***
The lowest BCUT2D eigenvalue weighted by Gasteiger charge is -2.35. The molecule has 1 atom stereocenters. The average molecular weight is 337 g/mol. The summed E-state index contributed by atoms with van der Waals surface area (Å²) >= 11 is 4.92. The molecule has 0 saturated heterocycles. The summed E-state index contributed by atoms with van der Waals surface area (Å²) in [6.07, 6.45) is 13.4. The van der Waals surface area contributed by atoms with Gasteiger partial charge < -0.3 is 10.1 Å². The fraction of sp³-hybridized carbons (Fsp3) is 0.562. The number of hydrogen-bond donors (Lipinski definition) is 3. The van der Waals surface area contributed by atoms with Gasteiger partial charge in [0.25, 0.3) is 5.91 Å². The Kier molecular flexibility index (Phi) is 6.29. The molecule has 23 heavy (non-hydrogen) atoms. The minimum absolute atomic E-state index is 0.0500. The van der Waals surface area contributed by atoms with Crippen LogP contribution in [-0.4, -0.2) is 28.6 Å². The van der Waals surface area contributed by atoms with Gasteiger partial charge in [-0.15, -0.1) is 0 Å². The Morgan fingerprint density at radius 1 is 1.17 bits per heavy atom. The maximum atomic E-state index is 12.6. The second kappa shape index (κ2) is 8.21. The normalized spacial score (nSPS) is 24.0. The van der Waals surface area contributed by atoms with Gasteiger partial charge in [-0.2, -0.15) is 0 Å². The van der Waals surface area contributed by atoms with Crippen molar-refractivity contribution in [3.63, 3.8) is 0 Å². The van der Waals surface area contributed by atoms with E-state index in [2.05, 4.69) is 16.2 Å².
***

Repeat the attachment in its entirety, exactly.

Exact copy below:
The lowest BCUT2D eigenvalue weighted by Gasteiger charge is -2.35. The molecule has 1 atom stereocenters. The average molecular weight is 337 g/mol. The summed E-state index contributed by atoms with van der Waals surface area (Å²) >= 11 is 4.92. The molecule has 0 saturated heterocycles. The summed E-state index contributed by atoms with van der Waals surface area (Å²) in [6.07, 6.45) is 13.4. The van der Waals surface area contributed by atoms with Gasteiger partial charge < -0.3 is 10.1 Å². The fraction of sp³-hybridized carbons (Fsp3) is 0.562. The number of hydrogen-bond donors (Lipinski definition) is 3. The van der Waals surface area contributed by atoms with Gasteiger partial charge in [0.25, 0.3) is 5.91 Å². The Kier molecular flexibility index (Phi) is 6.29. The molecule has 23 heavy (non-hydrogen) atoms. The minimum absolute atomic E-state index is 0.0500. The van der Waals surface area contributed by atoms with Crippen LogP contribution in [-0.4, -0.2) is 28.6 Å². The van der Waals surface area contributed by atoms with Gasteiger partial charge in [-0.15, -0.1) is 0 Å². The Morgan fingerprint density at radius 1 is 1.17 bits per heavy atom. The maximum atomic E-state index is 12.6. The second kappa shape index (κ2) is 8.21. The normalized spacial score (nSPS) is 24.0. The van der Waals surface area contributed by atoms with Gasteiger partial charge in [-0.2, -0.15) is 0 Å². The van der Waals surface area contributed by atoms with Crippen molar-refractivity contribution in [3.63, 3.8) is 0 Å². The van der Waals surface area contributed by atoms with E-state index in [2.05, 4.69) is 16.2 Å².